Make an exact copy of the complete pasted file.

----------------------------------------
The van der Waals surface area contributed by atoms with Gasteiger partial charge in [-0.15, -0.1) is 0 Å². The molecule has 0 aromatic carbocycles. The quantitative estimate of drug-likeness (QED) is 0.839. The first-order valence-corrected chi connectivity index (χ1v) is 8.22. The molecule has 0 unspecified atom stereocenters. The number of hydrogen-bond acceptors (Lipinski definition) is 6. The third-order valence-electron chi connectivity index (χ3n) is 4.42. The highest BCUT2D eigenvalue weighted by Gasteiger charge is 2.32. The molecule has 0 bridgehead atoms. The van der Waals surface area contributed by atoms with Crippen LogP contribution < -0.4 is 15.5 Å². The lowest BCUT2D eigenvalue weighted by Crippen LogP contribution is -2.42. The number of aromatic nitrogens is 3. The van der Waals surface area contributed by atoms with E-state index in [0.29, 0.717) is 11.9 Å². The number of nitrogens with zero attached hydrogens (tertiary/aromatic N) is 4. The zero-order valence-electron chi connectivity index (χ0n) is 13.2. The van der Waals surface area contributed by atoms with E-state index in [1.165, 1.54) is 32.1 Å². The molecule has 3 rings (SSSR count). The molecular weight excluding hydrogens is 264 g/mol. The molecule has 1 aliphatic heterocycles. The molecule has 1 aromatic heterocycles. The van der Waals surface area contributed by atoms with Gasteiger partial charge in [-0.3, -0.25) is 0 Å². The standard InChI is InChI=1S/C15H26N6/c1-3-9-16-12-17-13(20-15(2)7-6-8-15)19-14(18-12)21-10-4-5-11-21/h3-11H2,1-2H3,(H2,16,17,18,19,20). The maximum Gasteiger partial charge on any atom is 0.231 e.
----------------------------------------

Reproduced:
The van der Waals surface area contributed by atoms with Gasteiger partial charge in [-0.15, -0.1) is 0 Å². The molecule has 0 aromatic carbocycles. The quantitative estimate of drug-likeness (QED) is 0.839. The first-order valence-corrected chi connectivity index (χ1v) is 8.22. The molecule has 0 unspecified atom stereocenters. The number of hydrogen-bond acceptors (Lipinski definition) is 6. The third-order valence-electron chi connectivity index (χ3n) is 4.42. The highest BCUT2D eigenvalue weighted by Gasteiger charge is 2.32. The molecule has 0 bridgehead atoms. The van der Waals surface area contributed by atoms with Crippen LogP contribution < -0.4 is 15.5 Å². The lowest BCUT2D eigenvalue weighted by Crippen LogP contribution is -2.42. The number of aromatic nitrogens is 3. The van der Waals surface area contributed by atoms with E-state index in [0.29, 0.717) is 11.9 Å². The number of nitrogens with zero attached hydrogens (tertiary/aromatic N) is 4. The zero-order valence-electron chi connectivity index (χ0n) is 13.2. The van der Waals surface area contributed by atoms with E-state index in [1.165, 1.54) is 32.1 Å². The molecule has 3 rings (SSSR count). The molecular weight excluding hydrogens is 264 g/mol. The molecule has 1 aliphatic heterocycles. The molecule has 1 aromatic heterocycles. The van der Waals surface area contributed by atoms with Gasteiger partial charge in [-0.3, -0.25) is 0 Å². The standard InChI is InChI=1S/C15H26N6/c1-3-9-16-12-17-13(20-15(2)7-6-8-15)19-14(18-12)21-10-4-5-11-21/h3-11H2,1-2H3,(H2,16,17,18,19,20). The maximum Gasteiger partial charge on any atom is 0.231 e.